Led by a conservative majority, the Texas Board of Education is stepping into the national media furor over a rising tide of anti-Muslim sentiment in the United States, gearing up to vote later this week on whether or not "pro-Islamic bias" should be banned from school books.

Granted, there's not any previously existing "pro-Islamic bias" in Texas texts, nor are there any Muslims on the board of education, let alone in the state's government.

"But the possibility that could happen is a concern for conservative activist Randy Rives. He ran unsuccessfully for State Board of Education this year," reporter Nathan Bernier explained in a recent audio segment for KUT, Austin's public radio station.

"Rives wrote a resolution that was put on the State Board of Education agenda this week by some socially conservative members of the board.

"'There’s a lot of people that think that, and I think rightfully so, that the key to terrorism comes from this jihad philosophy,' Rives said. 'We want to make sure there’s not something in our textbooks to influence our young people’s minds that takes them toward a path we don’t want them to go,' he said. When asked specifically whether he meant jihad, Rives answered, 'Yes.'"

The board's director, Don McLeroy, told Houston news station KHOU that he too is worried Texas history books carry an anti-Christian bent.

"It’s that great idea, that radical idea of Judeo-Christianity, that man is created in the image of God," he reportedly said. "So if you have world history books that downplay Christianity – Judeo-Christianity – and it doesn’t even make it in the table of contents, I think there’s a great concern."

The resolution before McLeroy's board claims there are more lines dedicated to Islam than Christianity in a particular text that has not been used since 2003. Members specifically cite instances where Christians embarking on the crusades were described as "invaders" and "attackers."

This is of course true, considering that the crusades, between the 11th century and the 15th century, were wars of aggression waged by European Christians.

But that's not stopping the conservative Texas Board of Education from pushing ahead with their resolution -- and this is certainly not the first time they've made headlines.

Last summer, Gov. Rick Perry appointed Gail Lowe, a newspaper editor and avowed creationist, to head the board. Lowe had earlier said that "biology textbooks which do not teach both the scientific strengths and weaknesses of the theory of evolution must be rejected by the board."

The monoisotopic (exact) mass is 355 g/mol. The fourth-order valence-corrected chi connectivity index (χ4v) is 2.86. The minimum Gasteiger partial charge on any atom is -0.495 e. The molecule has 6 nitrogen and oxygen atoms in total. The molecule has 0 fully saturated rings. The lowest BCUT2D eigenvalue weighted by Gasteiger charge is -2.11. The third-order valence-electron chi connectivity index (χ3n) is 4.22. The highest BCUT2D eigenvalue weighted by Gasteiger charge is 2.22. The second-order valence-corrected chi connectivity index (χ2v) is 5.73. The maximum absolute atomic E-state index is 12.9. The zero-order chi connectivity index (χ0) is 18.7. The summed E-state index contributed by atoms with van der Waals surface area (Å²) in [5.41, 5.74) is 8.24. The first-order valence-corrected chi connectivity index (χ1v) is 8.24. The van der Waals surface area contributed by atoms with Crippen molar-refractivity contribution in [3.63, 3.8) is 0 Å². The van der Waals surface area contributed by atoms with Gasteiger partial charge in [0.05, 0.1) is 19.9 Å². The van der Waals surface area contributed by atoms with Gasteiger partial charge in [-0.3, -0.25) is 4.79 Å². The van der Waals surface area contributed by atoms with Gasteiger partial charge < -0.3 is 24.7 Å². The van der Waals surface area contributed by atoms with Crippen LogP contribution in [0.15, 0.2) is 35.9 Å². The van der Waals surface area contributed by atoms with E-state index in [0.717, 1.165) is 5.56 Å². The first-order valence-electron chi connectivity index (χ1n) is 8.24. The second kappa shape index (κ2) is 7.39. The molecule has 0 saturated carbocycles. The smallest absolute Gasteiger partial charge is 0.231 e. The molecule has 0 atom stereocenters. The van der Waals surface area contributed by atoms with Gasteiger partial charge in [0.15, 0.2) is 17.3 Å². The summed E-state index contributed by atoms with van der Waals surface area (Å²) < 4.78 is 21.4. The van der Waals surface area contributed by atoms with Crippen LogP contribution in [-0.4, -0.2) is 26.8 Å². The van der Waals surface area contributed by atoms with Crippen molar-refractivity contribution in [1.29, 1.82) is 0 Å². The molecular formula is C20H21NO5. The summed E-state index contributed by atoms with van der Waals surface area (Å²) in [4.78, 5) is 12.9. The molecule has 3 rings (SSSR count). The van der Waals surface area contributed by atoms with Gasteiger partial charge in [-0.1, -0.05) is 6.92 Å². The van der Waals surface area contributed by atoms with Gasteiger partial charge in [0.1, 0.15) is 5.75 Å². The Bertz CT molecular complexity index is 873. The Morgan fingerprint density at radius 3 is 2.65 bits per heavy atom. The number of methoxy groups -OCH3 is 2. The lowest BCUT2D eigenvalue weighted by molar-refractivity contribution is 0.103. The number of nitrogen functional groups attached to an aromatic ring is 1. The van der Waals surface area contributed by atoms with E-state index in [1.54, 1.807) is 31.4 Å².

"Some board members and the non-expert ideologues they appointed to a review panel have made it clear that they want students to learn that the founding fathers intended America to be an explicitly Christian nation with laws based on their own narrow interpretations of the Bible," the AP quoted Kathy Miller, president of the Texas Freedom Network.

Among the more controversial conservative appointees to the state's curriculum committees was Bill Ames, a former IBM executive who late last year penned an article entitled "The Left's War on US History," in which he accuses other members of the State Board of Education of being planted in their positions by liberal groups.

Earlier this year, they succeeded in passing a series of modifications to the state's texts. Alterations include elevating the significance of Christianity in the nation's founding, minimizing the importance of Thomas Jefferson and his framework for separation of church and state and the impact of the Kennedy family on US politics, emphasizing "the conservative resurgence of the 1980s and 1990s," diminishing the scope of Latino history, and redefining slavery in more pleasant terms.

The latest resolution, which has confused some of the state's political observers because it does not appear to actually do anything, is "misleading" and "filled with errors," according to the board's critics.

"It seems obvious that this board seized upon the highly politicized debate that’s going on in the nation and used it to promote their views," Miller told KUT.

This video is from KHOU 11 in Houston, Texas, broadcast Sept. 20, 2010.

With additional reporting by RAW STORY.